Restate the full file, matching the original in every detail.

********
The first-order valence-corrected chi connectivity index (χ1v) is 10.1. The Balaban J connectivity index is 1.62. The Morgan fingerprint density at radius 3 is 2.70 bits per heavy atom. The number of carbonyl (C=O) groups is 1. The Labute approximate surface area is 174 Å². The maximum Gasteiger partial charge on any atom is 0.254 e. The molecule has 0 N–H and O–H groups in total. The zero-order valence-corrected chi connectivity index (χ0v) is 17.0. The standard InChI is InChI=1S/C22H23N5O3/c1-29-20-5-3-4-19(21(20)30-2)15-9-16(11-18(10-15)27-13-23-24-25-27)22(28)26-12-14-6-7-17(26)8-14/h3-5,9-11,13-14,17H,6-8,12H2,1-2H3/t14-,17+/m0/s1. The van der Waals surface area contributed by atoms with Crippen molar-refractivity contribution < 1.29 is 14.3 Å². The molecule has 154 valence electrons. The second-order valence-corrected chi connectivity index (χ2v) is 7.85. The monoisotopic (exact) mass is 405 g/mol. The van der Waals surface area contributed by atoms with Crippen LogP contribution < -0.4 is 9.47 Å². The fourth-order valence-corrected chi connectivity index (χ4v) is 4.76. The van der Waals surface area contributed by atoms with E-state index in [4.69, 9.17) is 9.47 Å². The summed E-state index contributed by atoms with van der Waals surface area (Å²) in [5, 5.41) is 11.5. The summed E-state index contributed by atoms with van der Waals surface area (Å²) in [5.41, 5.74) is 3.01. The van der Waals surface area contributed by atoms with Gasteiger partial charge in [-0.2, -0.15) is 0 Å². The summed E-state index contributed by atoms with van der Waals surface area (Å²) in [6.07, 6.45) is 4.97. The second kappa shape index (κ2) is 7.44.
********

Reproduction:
The first-order valence-corrected chi connectivity index (χ1v) is 10.1. The Balaban J connectivity index is 1.62. The Morgan fingerprint density at radius 3 is 2.70 bits per heavy atom. The number of carbonyl (C=O) groups is 1. The Labute approximate surface area is 174 Å². The maximum Gasteiger partial charge on any atom is 0.254 e. The molecule has 0 N–H and O–H groups in total. The zero-order valence-corrected chi connectivity index (χ0v) is 17.0. The standard InChI is InChI=1S/C22H23N5O3/c1-29-20-5-3-4-19(21(20)30-2)15-9-16(11-18(10-15)27-13-23-24-25-27)22(28)26-12-14-6-7-17(26)8-14/h3-5,9-11,13-14,17H,6-8,12H2,1-2H3/t14-,17+/m0/s1. The van der Waals surface area contributed by atoms with Crippen molar-refractivity contribution < 1.29 is 14.3 Å². The molecule has 154 valence electrons. The second-order valence-corrected chi connectivity index (χ2v) is 7.85. The monoisotopic (exact) mass is 405 g/mol. The van der Waals surface area contributed by atoms with Crippen LogP contribution < -0.4 is 9.47 Å². The fourth-order valence-corrected chi connectivity index (χ4v) is 4.76. The van der Waals surface area contributed by atoms with E-state index in [4.69, 9.17) is 9.47 Å². The summed E-state index contributed by atoms with van der Waals surface area (Å²) in [5, 5.41) is 11.5. The summed E-state index contributed by atoms with van der Waals surface area (Å²) in [5.41, 5.74) is 3.01. The van der Waals surface area contributed by atoms with Gasteiger partial charge in [-0.2, -0.15) is 0 Å². The summed E-state index contributed by atoms with van der Waals surface area (Å²) in [6.07, 6.45) is 4.97. The second kappa shape index (κ2) is 7.44.